What is an Ear Infection?
Part of knowing how to treat ear infection in toddlers is understanding what the condition means. When we say “ear infection,” we are talking about the sudden infection in the middle ear. If you’re wondering where your middle ear is, it’s the space behind the eardrum.
While ear infection goes away on its own, it’s still important to bring your toddler to the doctor. The doctor will probably give your baby some medication to ease the pain, and if needed, some antibiotics.
Finally, the doctor will confirm when the infection has cleared.
The Causes of Ear Infection
Before knowing how to treat ear infection in toddlers, it’s important to first understand its causes.
Acute Otitis Media
In most children, acute otitis media occurs after a respiratory condition. For instance, a toddler can develop an ear infection after having a cold. This happens in two ways:
- The virus or bacteria will reach the middle ear by passing through the Eustachian tube. This is the tube connects the back of the throat to the ear.
- The virus or bacteria can cause swelling in the Eustachian tube. When the tube is swollen, the fluids in the middle ear, which are normally drained, become stuck. Viruses or bacteria will infect the blocked fluid, ultimately causing the infection.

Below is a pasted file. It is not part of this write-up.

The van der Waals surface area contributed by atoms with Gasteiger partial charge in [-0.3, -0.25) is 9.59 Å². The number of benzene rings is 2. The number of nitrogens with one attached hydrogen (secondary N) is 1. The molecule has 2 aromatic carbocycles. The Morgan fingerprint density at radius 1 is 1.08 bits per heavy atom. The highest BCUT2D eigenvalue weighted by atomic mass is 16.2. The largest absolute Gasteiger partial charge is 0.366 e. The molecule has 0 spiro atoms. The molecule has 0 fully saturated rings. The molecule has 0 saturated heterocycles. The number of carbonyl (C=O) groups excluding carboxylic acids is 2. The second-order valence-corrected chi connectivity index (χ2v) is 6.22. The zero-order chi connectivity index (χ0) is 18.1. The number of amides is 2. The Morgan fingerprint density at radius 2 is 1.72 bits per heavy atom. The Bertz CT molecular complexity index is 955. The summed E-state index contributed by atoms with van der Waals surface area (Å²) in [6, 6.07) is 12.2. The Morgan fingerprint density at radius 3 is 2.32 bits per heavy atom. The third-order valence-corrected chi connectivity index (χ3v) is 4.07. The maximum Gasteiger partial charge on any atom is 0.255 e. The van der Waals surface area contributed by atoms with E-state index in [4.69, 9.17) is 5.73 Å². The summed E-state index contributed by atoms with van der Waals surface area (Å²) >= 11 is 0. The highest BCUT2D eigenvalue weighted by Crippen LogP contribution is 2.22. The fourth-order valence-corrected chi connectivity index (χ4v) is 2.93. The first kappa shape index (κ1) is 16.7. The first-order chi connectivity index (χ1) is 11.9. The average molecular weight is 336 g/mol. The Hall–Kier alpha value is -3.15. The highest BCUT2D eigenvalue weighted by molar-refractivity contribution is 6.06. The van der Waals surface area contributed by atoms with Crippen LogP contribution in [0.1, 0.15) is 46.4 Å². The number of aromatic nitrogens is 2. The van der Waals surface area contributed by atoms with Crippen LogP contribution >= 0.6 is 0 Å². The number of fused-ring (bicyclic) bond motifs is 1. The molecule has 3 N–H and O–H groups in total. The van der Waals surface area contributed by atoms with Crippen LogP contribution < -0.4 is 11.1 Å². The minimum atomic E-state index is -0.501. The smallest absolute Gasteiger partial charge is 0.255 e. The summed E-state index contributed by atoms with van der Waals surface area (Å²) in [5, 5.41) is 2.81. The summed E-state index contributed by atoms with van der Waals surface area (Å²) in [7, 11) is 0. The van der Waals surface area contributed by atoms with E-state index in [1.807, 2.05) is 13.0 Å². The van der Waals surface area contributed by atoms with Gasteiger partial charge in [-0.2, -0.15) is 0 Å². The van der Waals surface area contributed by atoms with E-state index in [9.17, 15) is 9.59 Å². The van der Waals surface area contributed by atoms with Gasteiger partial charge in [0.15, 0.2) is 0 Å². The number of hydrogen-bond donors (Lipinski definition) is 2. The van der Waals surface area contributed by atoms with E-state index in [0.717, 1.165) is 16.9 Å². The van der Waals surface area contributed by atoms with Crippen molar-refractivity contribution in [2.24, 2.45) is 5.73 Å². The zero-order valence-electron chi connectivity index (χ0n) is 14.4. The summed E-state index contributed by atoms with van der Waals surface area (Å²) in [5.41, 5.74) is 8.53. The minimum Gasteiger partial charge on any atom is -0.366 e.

It also doesn’t help that the tube in children is shorter and less sloped compared to adults. This makes it easier for the tube to get clogged as the fluids do not drain easily; it also allows bacteria and viruses to enter the middle more easily.
Otitis Media with Effusion
Acute otitis media with effusion typically happens after acute ear infection.
In this instance, the infection has disappeared and the symptoms have cleared out. However, the fluid remains stuck in the ear. Your doctor can use a special instrument in order to examine the ear drum and determine if there is any leftover fluid.
The confined fluid can cause temporary deafness and will most likely make your toddler more prone to another infection.
Chronic Suppurative Otitis Media
In this condition, the ear infection didn’t clear despite treatment or there is a persistent recurrence of fluid even without an infection.
This is characterized by continuous middle ear drainage for more than 2-6 weeks. What’s dangerous about this is it can form a hole in the eardrum. A chronic suppurative ear infection is a common cause of hearing impairment, poor scholastic performance, and disability. Although rare, it can also cause fatal infections.
Understanding how to treat ear infection in toddlers will increase your chances of preventing its dangers.
How to Spot Ear Infection in Toddlers
Since we want to learn how to treat ear infection in toddlers, we must know when to spot it first. You can tell that your child has an ear infection if they: